Protecting coral health in the region

 Cayman owes much of what it is to its coral reefs. The sandy beaches, the calm coastal waters and the excellent diving all point back to the reefs.
   Yet over the last couple of years, many of the corals on the reefs have become ever more scarce as the health of the reefs have declined.
   In the United States, the decline has caused an environmental group, Center for Biological Diversity, to file a petition that calls for 82 coral species to be listed as threatened or endangered under the Endangered Species Act. At present, only two reef building coral species, the staghorn and elkhorn corals, are listed as threatened under the act.
   Of all the species listed, many do not occur in Cayman waters, as the listed corals include those present in the US state of Hawaii. In fact only seven of the species are Caribbean corals, according to Carrie Manfrino, president of the Central Caribbean Marine Institute. However, some of the species listed are extremely important.
   “Listing the Montastraea spp is significant for the Caribbean because it was dominant, greater than 50 per cent of the population in the Cayman Islands before the 1990s and now is in the 30 per cent range,” says Manfrino.
   Even though the Endangered Species Act only has power within the US and its territories, that does not mean protection under the act will not have an impact on the health of coral in Cayman.
   Coral is highly mobile in the larval stage as it is carried on the ocean currents to settle out far from its originating colony. This means that protecting coral in one country may benefit coral across the entire region, while the destruction of a habitat may have a similar negative impact on regional coral health.
   Although the US act does not extend to Cayman, there are numerous other organisations and treaties that are in effect in Cayman.
   “The Cayman Islands is party to several international environmental conventions, including the United Nations Convention on Biological Diversity (the Rio Convention or CBD), the Ramsar Convention, and the Specially Protected Areas and Wildlife protocol to the Cartagena Convention (the SPAW Protocol) will also shortly be extended to the Cayman Islands by joint agreement with the UK Government,” says Manfrino.
   Such international conventions place obligations on the signatories, in this case the Cayman Islands government, to honour these agreements.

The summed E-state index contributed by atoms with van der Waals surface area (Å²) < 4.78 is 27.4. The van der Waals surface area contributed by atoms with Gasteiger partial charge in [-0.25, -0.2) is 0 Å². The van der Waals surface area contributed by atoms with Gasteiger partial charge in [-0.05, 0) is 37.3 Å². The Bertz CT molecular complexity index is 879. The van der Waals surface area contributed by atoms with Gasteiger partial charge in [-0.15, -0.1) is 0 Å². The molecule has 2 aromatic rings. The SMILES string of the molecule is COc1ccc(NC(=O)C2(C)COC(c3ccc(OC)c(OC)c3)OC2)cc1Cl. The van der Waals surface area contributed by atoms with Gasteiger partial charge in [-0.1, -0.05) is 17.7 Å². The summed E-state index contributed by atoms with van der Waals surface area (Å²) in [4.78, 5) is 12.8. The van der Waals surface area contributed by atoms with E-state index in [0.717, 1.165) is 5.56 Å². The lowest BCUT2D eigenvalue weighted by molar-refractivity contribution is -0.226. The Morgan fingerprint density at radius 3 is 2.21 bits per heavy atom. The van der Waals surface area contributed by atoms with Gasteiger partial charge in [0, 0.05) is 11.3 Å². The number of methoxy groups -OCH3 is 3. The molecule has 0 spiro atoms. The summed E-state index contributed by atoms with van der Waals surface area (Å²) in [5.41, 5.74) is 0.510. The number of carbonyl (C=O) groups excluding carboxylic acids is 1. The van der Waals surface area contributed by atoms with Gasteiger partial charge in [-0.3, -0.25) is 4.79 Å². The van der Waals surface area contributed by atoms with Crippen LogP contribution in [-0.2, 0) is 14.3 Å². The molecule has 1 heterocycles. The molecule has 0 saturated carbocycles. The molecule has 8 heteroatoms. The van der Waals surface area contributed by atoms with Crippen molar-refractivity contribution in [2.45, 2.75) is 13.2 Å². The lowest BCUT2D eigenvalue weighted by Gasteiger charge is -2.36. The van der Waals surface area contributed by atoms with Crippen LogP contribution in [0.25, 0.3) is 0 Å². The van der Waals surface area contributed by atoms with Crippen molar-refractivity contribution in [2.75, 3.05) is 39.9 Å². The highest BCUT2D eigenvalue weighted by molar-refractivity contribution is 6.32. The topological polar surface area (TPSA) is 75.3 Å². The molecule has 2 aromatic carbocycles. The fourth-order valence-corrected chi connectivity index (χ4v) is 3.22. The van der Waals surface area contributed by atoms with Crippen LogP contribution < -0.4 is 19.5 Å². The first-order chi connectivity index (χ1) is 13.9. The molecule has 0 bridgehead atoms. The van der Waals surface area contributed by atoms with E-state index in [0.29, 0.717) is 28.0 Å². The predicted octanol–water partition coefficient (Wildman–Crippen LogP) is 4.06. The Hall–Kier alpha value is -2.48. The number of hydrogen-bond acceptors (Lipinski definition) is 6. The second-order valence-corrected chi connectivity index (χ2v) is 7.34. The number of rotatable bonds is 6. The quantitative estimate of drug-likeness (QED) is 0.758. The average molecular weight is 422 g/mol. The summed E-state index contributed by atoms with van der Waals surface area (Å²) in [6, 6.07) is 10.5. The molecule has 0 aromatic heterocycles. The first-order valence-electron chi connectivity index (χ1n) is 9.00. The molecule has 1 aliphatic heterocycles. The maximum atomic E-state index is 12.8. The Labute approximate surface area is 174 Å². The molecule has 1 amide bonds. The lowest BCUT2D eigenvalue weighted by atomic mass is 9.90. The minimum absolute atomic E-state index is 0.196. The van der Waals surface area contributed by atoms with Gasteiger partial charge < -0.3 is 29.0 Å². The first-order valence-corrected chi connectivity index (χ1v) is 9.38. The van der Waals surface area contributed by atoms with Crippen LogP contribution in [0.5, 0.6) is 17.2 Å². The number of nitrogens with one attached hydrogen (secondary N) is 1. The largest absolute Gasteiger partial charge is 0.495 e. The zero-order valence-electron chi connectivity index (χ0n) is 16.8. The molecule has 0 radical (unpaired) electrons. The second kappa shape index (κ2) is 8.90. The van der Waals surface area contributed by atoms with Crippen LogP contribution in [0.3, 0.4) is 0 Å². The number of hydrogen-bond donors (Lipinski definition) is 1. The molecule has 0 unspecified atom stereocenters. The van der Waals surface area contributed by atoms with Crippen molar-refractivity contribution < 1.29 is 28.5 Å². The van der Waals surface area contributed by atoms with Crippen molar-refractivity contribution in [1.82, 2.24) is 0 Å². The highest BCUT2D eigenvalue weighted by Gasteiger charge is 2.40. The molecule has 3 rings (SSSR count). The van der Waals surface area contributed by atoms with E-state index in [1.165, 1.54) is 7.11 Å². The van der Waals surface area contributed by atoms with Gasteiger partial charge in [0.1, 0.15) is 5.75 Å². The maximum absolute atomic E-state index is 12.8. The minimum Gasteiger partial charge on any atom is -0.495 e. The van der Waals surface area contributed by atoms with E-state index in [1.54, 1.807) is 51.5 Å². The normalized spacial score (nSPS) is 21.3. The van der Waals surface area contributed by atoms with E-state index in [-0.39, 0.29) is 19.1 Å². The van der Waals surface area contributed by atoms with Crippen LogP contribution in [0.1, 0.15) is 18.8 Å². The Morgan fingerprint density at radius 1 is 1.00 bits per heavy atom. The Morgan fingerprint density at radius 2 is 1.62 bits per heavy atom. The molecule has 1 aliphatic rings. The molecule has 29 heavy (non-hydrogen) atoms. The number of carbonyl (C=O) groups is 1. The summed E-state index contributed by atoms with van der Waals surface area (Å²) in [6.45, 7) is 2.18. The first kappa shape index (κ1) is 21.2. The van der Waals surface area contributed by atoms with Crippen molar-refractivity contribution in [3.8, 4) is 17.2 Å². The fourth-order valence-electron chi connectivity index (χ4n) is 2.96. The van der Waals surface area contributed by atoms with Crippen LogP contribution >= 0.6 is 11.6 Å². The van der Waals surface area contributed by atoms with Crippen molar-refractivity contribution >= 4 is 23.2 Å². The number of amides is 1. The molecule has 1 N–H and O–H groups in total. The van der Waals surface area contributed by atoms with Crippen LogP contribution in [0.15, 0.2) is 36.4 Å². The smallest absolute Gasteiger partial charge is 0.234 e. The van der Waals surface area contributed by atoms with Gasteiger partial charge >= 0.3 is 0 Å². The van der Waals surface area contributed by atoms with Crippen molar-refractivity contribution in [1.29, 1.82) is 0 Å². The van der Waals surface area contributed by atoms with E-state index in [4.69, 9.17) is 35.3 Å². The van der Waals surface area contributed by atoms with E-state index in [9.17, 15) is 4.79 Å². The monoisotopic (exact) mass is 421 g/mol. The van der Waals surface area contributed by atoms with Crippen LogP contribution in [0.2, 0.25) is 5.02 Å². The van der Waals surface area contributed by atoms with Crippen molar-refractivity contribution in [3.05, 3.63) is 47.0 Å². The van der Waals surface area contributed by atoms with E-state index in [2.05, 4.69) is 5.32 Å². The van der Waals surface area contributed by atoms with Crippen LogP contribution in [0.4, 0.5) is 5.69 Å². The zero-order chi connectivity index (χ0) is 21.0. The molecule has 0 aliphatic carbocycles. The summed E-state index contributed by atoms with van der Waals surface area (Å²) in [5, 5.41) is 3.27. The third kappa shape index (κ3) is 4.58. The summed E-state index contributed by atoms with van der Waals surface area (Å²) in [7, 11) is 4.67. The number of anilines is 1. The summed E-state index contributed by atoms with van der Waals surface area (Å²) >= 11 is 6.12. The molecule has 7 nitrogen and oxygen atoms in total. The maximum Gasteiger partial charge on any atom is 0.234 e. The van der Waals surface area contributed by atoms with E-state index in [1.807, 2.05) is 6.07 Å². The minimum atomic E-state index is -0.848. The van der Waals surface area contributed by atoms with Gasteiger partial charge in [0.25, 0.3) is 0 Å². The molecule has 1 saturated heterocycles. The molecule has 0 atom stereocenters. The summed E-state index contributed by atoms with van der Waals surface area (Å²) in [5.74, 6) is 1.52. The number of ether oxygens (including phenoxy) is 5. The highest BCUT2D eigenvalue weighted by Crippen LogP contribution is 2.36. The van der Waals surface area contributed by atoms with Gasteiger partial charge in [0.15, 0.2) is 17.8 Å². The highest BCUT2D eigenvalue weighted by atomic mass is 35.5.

“Protected area system CBD, Ramsar and SPAW all call on parties to establish and maintain a system of protected areas, in order to safeguard the country’s natural biological diversity,” according to Manfrino.
   Coral is a complicated, living creature, with many individual polyps making up a coral head. Many corals also live in a symbiotic relationship with algae. These benefit from the protection the polyps provide, as well as from the waste produced by the coral, while in turn providing energy via photosynthesis. However, when the coral is under stress, these algae can be expelled. As the algae provide the colour to the corals, such expulsion leads to coral bleaching. Stress on the coral can be as simple as a slight rise in water temperature, with a rise of one degree Celsius above normal being enough to trigger a bleaching event.
   While corals can recover from bleaching, the effect can also be permanent and lead to the death of the coral.
   Cayman experienced some bleaching events over the summer months, with almost all corals on shallow reefs around 30 feet showing signs of moderate to severe bleaching, and some 80 per cent of corals on reefs down to 120 feet showing early signs of bleaching. As the water temperature starts dropping in the latter part of the year, bleaching is halted and usually reversed.
   The installation of an Integrated Coral Observation Network station in Little Cayman is helping the monitoring of local reeds as well. The station monitors elements such as water temperature, ultraviolet light levels under water as well as various other elements. This information can assist in forming a picture of environmental factors likely to impact on local coral reefs and can also trigger a ‘bleaching potential’ alert, which can serve as an indicator for researchers to investigate the state of local corals.